the very hungry caterpillar: a children’s picture book designed, illustrated and written by Eric Carle. It features a caterpillar who eats its way through a wide variety of foodstuffs before pupating and emerging as a butterfly.
The picture books are coming away from their bindings. The Very Hungry Caterpillar, Snuggle Puppy, Brown Bear – they’re all wrestling themselves free with the help of Lilah’s urgent little hands pulling at the pages and picking at the worn corners. Uruguay is missing from the 2-by-3 foot floor puzzle of the world. Little girl clothes purchased a decade ago are now finally fraying at the hem.
When Ella and Ruby were little, I spent hours on my hands and knees searching under furniture for runaway toys, sorting the wooden blocks out from the Lego blocks, stain-sticking the cuffs of every sweatshirt, scouring drawers and dryer for lost toddler socks. The kids didn’t care much about what was ruined or gone, but I did. Keeping it all together is what kept me together.
I often felt frustrated by motherhood, like I wasn’t doing it right and why didn’t I feel an unending sense of joy all the time and why did I get so upset when Ella dumped her cereal all over the floor? Keeping the toys intact and the frilly dresses stain-free felt doable. Trying to grocery shop with a toddler and a baby, conjure up a decent meal, avoid one or several meltdowns, make it home in time for naps, and actually take a shower, did not. I managed it, but grace and patience eluded me.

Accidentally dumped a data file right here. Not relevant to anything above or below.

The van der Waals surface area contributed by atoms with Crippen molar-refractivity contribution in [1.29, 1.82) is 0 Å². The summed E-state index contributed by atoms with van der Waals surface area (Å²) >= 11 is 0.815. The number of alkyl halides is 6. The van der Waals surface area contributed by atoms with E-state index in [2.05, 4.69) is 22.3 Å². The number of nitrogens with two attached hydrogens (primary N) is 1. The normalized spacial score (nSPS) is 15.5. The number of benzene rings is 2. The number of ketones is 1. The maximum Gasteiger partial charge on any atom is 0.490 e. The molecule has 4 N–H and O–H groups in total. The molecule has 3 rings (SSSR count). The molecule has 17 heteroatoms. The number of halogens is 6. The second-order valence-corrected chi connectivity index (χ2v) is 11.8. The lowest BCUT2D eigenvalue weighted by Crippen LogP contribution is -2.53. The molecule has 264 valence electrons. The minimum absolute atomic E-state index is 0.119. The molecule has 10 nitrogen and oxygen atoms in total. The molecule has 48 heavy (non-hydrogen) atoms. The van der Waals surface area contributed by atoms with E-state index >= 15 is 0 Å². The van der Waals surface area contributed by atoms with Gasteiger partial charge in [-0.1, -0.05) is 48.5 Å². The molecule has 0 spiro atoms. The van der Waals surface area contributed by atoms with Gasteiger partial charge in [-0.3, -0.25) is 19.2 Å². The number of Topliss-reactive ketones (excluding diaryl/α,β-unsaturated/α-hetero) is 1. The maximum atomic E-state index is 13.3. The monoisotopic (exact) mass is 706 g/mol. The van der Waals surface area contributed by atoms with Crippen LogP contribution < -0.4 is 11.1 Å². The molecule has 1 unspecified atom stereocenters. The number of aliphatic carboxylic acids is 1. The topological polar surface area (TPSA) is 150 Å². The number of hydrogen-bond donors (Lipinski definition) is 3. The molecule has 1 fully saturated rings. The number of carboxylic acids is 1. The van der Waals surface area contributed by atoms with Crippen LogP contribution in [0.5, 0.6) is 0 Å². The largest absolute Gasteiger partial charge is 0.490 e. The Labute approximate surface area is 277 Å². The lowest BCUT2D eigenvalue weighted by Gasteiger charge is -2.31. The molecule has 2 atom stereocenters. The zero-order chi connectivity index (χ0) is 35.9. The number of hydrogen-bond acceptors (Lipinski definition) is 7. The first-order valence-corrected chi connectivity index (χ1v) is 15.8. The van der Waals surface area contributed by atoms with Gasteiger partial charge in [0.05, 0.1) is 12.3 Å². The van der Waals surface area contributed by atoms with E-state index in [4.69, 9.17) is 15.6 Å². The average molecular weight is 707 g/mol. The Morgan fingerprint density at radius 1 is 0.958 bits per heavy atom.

All those days lost worrying about whether or not I was doing it right or if I wanted to do it at all. All the time spent resenting and stressing over organic or local, naps and bedtimes, nursing, play dates and preschool schedules. So much time gone in search of the baby doll’s bottle. None of it matters. Not really.
Now, boxes of stored toys make their way back into the family room. There are too many dolls and a ridiculous number of stuffed animals, the Fisher-Price Farm House, puzzles and trains, multiple tea sets and trucks. Within days, pieces go missing. They skitter into dark corners and tiny cracks, fall behind the couch or are carried off by the dog. I put a pair of Ella’s old jeans on Lilah and think they look good as new. By the end of the day, there is a hole in the seam. Had it been there all along or only now, after all these years of keeping, did they decide to give?
I am grateful to the books and clothes and toys that waited patiently in line for this one last rave at Club Motherhood. Still, I am astonished that I kept it all. Why did I? Was it a hunch or hope? By the time we knew Lilah was coming, Ruby was already six and Ella nine. I told myself I was keeping it for friends or my sister who knew she wanted a third baby. Or was it that deep down in my heart, despite the miscarriage and looming infertility, despite the work and family stress and my constant struggle with motherhood, I wanted the chance to do it one more time?
Lilah and I cuddle in the bed reading The Very Hungry Caterpillar. The book is almost 12 years old. The board is worn soft and graying where the once shiny paper coated it. She likes to rub her thumb along the pages, coaxing them even further away from what’s left of the binding. Motherhood is full of potholes and bulging seams, missing pieces and broken bits, but it’s also full of naked tushies running down the hall and unconditional hugs and a sweetness that’s almost too much to bear. I no longer feel the need to mend or make whole. The book is falling apart – and I am ready to let it.
I’m participating in the 2014 A to Z Challenge during the month of April using the very broad theme of LOVE to carry me through the alphabet. Check out writing by other bloggers taking on the #atozchallenge at @AprilA2Z.